rob playing piano
my dad began a wedding band (now called the Philly Horn Band). Rather than putting on a hair net and working in a kitchen like many of my friends, I accepted my dad's invitation to play keyboards in his band as my high school job. In addition to getting acquainted with the Top 40 Songbook of the 20th century, this experience also got me acquainted with the concept of Music as Work (a novel experience to juxtapose the Idealism and Romanticism that fueled my adolescence).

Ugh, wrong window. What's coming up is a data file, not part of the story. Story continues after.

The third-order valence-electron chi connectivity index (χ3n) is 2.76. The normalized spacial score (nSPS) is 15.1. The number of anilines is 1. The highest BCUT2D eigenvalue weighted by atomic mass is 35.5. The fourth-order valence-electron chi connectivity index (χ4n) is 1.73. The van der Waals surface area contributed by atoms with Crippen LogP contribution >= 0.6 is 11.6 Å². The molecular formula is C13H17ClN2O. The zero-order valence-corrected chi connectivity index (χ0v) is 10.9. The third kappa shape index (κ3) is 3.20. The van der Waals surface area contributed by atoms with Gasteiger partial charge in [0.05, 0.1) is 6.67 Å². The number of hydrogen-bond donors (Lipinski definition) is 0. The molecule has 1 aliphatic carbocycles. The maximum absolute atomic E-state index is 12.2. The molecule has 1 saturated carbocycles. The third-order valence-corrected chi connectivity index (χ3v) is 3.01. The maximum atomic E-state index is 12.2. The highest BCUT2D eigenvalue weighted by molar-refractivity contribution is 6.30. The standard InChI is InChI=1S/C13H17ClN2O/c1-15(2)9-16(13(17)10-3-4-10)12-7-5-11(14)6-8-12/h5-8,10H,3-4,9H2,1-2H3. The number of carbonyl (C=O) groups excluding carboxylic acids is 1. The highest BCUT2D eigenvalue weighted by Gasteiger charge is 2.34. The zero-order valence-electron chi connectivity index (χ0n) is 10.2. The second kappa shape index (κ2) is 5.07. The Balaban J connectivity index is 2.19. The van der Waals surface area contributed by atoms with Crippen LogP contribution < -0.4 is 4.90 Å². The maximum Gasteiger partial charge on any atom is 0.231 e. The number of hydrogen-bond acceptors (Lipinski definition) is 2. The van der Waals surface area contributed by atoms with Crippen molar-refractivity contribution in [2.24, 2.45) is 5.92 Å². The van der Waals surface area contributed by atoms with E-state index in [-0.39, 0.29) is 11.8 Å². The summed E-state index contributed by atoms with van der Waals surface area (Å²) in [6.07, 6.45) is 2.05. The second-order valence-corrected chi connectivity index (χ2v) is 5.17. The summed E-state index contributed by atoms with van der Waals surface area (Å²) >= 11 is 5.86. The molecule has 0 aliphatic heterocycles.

Then I went to college. A small liberal arts school in Connecticut called Wesleyan University finally relented and lifted its ivory gate to allow my admittance. The combined influence of my professors and new peer group (as well as my own exploration) over four years caused a flood of musical information to reach my ears and brain, resulting in the erosion of many artistic bigotries, prejudices, blockages, boundaries, misunderstandings, identifications, etc. While there remains plenty of Music that I would admit to "not enjoying," "not understanding," "disagreeing with," or even "disliking," I no longer conceive my objections in a dogmatic way that disallows/discourages others their potential enjoyment, understanding of, or agreement with that music. If I can credit any one individual with lifting me out of my intolerance more than others, I have to thank Wesleyan's resident genius, Anthony Braxton - a man of extraordinary accomplishment and enthusiasm who can shower praise and love upon "Great Masters" such as John Coltrane and Shirley Temple in the same breath.